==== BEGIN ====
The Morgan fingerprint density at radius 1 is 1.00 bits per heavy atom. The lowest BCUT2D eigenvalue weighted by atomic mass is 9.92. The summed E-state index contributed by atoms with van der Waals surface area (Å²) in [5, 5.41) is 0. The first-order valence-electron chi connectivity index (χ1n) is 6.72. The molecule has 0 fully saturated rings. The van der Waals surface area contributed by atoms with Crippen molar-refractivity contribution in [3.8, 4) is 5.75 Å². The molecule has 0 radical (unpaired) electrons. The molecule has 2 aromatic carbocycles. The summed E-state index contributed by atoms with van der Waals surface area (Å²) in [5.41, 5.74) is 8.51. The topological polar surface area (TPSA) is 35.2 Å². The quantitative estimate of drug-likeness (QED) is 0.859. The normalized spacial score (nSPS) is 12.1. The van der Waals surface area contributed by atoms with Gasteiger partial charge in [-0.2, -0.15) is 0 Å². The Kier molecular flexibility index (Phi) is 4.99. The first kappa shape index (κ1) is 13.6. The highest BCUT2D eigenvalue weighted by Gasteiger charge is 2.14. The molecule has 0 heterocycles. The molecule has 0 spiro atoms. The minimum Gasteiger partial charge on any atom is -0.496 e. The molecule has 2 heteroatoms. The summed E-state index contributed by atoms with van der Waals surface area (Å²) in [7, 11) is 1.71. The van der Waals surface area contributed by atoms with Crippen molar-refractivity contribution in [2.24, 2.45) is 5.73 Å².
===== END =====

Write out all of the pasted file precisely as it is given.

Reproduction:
The Morgan fingerprint density at radius 1 is 1.00 bits per heavy atom. The lowest BCUT2D eigenvalue weighted by atomic mass is 9.92. The summed E-state index contributed by atoms with van der Waals surface area (Å²) in [5, 5.41) is 0. The first-order valence-electron chi connectivity index (χ1n) is 6.72. The molecule has 0 fully saturated rings. The van der Waals surface area contributed by atoms with Crippen molar-refractivity contribution in [3.8, 4) is 5.75 Å². The molecule has 0 radical (unpaired) electrons. The molecule has 2 aromatic carbocycles. The summed E-state index contributed by atoms with van der Waals surface area (Å²) in [5.41, 5.74) is 8.51. The topological polar surface area (TPSA) is 35.2 Å². The quantitative estimate of drug-likeness (QED) is 0.859. The normalized spacial score (nSPS) is 12.1. The van der Waals surface area contributed by atoms with Gasteiger partial charge in [-0.2, -0.15) is 0 Å². The Kier molecular flexibility index (Phi) is 4.99. The first kappa shape index (κ1) is 13.6. The highest BCUT2D eigenvalue weighted by Gasteiger charge is 2.14. The molecule has 0 heterocycles. The molecule has 0 spiro atoms. The minimum Gasteiger partial charge on any atom is -0.496 e. The molecule has 2 heteroatoms. The summed E-state index contributed by atoms with van der Waals surface area (Å²) in [7, 11) is 1.71. The van der Waals surface area contributed by atoms with Crippen molar-refractivity contribution in [2.24, 2.45) is 5.73 Å².